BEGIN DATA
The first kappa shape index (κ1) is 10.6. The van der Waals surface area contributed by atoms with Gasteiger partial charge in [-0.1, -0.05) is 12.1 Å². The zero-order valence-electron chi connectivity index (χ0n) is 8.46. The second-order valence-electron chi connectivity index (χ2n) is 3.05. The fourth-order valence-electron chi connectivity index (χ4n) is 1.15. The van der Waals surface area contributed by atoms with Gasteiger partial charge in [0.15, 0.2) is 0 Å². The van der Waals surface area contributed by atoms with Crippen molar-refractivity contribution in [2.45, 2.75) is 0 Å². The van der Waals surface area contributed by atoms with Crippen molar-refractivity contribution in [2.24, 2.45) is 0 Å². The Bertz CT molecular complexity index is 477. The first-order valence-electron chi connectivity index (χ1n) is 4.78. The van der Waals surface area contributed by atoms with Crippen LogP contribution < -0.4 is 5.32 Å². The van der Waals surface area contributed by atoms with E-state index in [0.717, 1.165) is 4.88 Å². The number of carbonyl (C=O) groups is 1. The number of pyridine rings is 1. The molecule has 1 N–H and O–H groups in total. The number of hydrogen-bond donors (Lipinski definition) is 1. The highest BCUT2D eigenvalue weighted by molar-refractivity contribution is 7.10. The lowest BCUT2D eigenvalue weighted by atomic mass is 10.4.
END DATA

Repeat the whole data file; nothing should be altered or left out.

The first kappa shape index (κ1) is 10.6. The van der Waals surface area contributed by atoms with Gasteiger partial charge in [-0.1, -0.05) is 12.1 Å². The zero-order valence-electron chi connectivity index (χ0n) is 8.46. The second-order valence-electron chi connectivity index (χ2n) is 3.05. The fourth-order valence-electron chi connectivity index (χ4n) is 1.15. The van der Waals surface area contributed by atoms with Gasteiger partial charge in [0.15, 0.2) is 0 Å². The van der Waals surface area contributed by atoms with Crippen molar-refractivity contribution in [2.45, 2.75) is 0 Å². The van der Waals surface area contributed by atoms with Crippen molar-refractivity contribution in [2.24, 2.45) is 0 Å². The Bertz CT molecular complexity index is 477. The first-order valence-electron chi connectivity index (χ1n) is 4.78. The van der Waals surface area contributed by atoms with Crippen LogP contribution < -0.4 is 5.32 Å². The van der Waals surface area contributed by atoms with E-state index in [0.717, 1.165) is 4.88 Å². The number of carbonyl (C=O) groups is 1. The number of pyridine rings is 1. The molecule has 1 N–H and O–H groups in total. The number of hydrogen-bond donors (Lipinski definition) is 1. The highest BCUT2D eigenvalue weighted by molar-refractivity contribution is 7.10. The lowest BCUT2D eigenvalue weighted by atomic mass is 10.4.